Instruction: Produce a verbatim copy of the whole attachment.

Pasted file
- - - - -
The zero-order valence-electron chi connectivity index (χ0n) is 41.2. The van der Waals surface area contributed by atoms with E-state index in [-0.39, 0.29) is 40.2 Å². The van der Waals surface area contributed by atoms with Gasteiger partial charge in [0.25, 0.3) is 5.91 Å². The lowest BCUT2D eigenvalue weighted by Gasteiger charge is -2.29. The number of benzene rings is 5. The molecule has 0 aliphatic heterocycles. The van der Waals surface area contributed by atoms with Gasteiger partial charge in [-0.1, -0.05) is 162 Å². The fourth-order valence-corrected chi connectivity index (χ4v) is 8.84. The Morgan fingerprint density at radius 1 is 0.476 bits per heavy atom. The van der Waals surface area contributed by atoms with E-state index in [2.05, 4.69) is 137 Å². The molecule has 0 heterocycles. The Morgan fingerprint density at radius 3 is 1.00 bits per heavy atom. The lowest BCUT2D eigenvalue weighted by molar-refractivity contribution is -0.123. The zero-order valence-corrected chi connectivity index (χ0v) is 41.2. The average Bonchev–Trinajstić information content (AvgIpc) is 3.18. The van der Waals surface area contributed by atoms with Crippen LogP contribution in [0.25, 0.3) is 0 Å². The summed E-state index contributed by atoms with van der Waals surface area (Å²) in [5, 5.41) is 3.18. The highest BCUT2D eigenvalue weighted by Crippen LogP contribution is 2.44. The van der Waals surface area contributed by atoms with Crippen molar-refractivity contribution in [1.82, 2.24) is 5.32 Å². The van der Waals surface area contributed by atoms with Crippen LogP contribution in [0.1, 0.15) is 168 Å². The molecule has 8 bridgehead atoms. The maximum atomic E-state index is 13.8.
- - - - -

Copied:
The zero-order valence-electron chi connectivity index (χ0n) is 41.2. The van der Waals surface area contributed by atoms with E-state index in [-0.39, 0.29) is 40.2 Å². The van der Waals surface area contributed by atoms with Gasteiger partial charge in [0.25, 0.3) is 5.91 Å². The lowest BCUT2D eigenvalue weighted by Gasteiger charge is -2.29. The number of benzene rings is 5. The molecule has 0 aliphatic heterocycles. The van der Waals surface area contributed by atoms with Gasteiger partial charge in [-0.1, -0.05) is 162 Å². The fourth-order valence-corrected chi connectivity index (χ4v) is 8.84. The Morgan fingerprint density at radius 1 is 0.476 bits per heavy atom. The van der Waals surface area contributed by atoms with E-state index in [2.05, 4.69) is 137 Å². The molecule has 0 heterocycles. The Morgan fingerprint density at radius 3 is 1.00 bits per heavy atom. The lowest BCUT2D eigenvalue weighted by molar-refractivity contribution is -0.123. The zero-order valence-corrected chi connectivity index (χ0v) is 41.2. The average Bonchev–Trinajstić information content (AvgIpc) is 3.18. The van der Waals surface area contributed by atoms with Crippen LogP contribution in [0.25, 0.3) is 0 Å². The summed E-state index contributed by atoms with van der Waals surface area (Å²) in [5, 5.41) is 3.18. The highest BCUT2D eigenvalue weighted by Crippen LogP contribution is 2.44. The van der Waals surface area contributed by atoms with Crippen molar-refractivity contribution in [1.82, 2.24) is 5.32 Å². The van der Waals surface area contributed by atoms with Crippen LogP contribution in [0.1, 0.15) is 168 Å². The molecule has 8 bridgehead atoms. The maximum atomic E-state index is 13.8.